The Imitation of Christ by Thomas a Kempis - Cyber Library (leaderu.com)
Next, are the two links below for the translation by William Benham. The first link presents the text in a “chapter format.” This format uses direct jumps to the chapters and a “next” button to advance. I have also placed a second link for this translation which presents the text in a “whole book” format in which the entire book is accessible in scroll form.
Link for chapter format:
Link for whole book format:
In like manner, below are two links, one for the “Modern Translation” and the second for the translation by William Benham.
“Modern Translation” link:
Thomas à Kempis - The Imitation of Christ (Audiobook) - YouTube
William Benham link:
We will focus on several chapters in Book One this Wednesday, however, I suggest that you read or listen to all of Book One.
For this Wednesday please read and listen to:
Ch's. 1 through 9
Ch's. 11, 12, 14, 20, 23
We will focus on the theme of "Helpful Counsels of the Spiritual Life," as Thomas states in the opening.
You are encouraged to take notes or highlight places of interest as you read/listen. We will be looking at key aspects of these chapters in our study time. However, if you have reflections or comments found in other chapters, we will try to address them all.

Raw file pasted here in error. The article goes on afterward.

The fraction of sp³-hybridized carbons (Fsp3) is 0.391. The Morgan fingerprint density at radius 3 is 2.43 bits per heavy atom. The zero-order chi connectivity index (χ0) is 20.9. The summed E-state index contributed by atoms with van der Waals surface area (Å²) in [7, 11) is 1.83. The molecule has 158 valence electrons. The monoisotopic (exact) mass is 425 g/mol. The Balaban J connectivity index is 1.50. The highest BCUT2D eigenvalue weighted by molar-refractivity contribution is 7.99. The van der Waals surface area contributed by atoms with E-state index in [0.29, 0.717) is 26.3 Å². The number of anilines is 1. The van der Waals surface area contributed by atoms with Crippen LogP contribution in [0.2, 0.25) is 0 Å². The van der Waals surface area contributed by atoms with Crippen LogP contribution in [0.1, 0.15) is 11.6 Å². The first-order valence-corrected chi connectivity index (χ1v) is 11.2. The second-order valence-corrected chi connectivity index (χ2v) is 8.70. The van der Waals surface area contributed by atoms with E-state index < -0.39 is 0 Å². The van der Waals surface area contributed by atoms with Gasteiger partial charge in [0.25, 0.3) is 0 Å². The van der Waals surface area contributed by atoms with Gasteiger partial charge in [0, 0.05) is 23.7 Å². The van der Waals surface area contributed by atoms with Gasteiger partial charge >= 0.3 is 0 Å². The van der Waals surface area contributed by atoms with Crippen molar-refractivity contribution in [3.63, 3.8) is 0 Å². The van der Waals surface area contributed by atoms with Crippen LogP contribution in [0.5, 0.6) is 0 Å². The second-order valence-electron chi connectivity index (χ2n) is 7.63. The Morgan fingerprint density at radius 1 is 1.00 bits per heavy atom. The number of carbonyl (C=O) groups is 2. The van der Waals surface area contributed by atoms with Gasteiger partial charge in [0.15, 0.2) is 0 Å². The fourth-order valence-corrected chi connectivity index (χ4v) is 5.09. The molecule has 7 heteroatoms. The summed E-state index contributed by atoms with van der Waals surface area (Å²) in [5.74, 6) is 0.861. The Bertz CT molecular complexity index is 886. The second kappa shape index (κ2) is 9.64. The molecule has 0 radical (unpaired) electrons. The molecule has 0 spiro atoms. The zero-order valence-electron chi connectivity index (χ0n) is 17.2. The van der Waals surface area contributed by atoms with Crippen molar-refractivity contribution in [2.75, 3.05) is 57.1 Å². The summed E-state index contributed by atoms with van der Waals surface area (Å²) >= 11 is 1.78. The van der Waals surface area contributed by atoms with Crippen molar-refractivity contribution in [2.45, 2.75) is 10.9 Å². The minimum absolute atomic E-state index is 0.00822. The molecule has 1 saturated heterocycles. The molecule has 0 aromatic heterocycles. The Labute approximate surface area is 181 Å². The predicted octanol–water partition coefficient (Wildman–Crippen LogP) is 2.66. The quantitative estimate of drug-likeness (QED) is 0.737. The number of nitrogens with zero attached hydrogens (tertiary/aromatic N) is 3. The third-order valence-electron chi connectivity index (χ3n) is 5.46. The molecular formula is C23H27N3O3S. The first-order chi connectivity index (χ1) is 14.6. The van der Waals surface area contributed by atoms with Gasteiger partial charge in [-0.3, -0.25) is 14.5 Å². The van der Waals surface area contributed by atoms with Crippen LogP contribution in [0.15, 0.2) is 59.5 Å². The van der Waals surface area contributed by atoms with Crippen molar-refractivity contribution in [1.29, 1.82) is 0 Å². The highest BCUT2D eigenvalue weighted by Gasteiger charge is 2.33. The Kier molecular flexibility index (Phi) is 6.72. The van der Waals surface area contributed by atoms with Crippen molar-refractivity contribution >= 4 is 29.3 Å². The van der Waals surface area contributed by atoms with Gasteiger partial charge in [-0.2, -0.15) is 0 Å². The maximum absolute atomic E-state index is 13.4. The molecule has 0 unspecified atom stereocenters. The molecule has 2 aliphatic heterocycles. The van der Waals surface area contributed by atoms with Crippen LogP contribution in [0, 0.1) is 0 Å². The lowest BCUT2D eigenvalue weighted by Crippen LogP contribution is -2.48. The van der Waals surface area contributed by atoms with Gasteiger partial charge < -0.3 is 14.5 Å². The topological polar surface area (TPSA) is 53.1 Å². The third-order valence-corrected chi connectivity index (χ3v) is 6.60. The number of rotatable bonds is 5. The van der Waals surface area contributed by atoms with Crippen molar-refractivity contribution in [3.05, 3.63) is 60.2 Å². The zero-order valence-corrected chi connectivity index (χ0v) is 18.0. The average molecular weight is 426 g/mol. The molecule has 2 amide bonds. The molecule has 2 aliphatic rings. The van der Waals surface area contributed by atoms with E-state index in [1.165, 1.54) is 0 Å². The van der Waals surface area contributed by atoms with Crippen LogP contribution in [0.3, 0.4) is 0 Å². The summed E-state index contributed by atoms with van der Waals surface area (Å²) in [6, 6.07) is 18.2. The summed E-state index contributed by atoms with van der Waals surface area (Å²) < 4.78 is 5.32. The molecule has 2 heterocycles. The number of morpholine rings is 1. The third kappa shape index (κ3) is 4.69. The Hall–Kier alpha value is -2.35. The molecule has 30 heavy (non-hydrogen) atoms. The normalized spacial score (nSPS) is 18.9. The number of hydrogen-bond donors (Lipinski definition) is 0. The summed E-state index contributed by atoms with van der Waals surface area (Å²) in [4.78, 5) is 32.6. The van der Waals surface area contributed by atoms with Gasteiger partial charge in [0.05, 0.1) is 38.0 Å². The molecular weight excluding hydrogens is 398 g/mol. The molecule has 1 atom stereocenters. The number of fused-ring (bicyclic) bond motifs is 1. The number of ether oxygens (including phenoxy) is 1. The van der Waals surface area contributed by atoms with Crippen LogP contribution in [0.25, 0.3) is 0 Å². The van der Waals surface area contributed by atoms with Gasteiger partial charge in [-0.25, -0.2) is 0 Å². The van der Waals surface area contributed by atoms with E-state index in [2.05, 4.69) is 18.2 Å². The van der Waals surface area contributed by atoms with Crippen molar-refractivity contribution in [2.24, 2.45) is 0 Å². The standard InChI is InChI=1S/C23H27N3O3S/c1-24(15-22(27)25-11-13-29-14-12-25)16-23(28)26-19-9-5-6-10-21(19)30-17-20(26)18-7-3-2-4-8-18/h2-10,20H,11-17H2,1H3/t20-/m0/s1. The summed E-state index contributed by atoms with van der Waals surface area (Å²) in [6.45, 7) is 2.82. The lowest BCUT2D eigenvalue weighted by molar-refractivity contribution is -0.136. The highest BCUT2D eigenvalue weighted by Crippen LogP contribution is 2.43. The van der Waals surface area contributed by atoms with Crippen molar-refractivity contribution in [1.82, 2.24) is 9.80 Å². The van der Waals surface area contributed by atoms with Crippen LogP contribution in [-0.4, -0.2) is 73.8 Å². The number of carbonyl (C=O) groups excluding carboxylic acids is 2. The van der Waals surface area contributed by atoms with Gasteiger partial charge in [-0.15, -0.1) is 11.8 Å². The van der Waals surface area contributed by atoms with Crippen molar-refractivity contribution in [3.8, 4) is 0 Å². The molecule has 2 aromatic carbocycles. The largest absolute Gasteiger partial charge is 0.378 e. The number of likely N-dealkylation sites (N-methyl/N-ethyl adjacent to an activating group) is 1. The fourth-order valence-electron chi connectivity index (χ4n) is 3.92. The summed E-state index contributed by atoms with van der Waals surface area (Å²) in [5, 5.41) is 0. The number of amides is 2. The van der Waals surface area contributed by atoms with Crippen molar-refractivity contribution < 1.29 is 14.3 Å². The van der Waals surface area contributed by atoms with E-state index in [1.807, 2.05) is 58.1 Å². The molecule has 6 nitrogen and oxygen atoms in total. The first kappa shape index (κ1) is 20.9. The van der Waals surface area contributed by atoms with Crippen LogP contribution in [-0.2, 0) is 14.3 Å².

Peace in Christ,
For as I walked around and looked carefully at your objects of worship, I even found an altar with this inscription: to an unknown god. Acts 17:23
“Knowledge obscures unknowing, and especially much knowledge.”
Pseudo-Dionysius the Areopagite, Theologia Mystica
“Pseudo-Dionysius the Areopagite” is an unknown writer who wrote in the late 5th century under the pseudonym of Dionysius the Areopagite. The real Dionysius the Areopagite was an Athenian judge at the Areopagus Court in Athens who was converted to Christianity by St. Paul in the first century.
Pseudo-Dionysius wrote during the time of the great Christological controversies when competing philosophies and traditions sought to define the person of God. Into this fray, Pseudo-Dionysius wrote a short, powerful appeal to humility and peace. His Mystical Theology would become one of the most influential books of Christian thought and practice, in which he describes a state of awareness that is beyond knowing:
“Unknowing, or agnosia, is not ignorance or absence of knowledge as ordinarily understood, but rather the realization that no finite knowledge can fully know the Infinite One, and that therefore He is only truly to be approached by agnosia, or by that which is beyond and above knowledge.”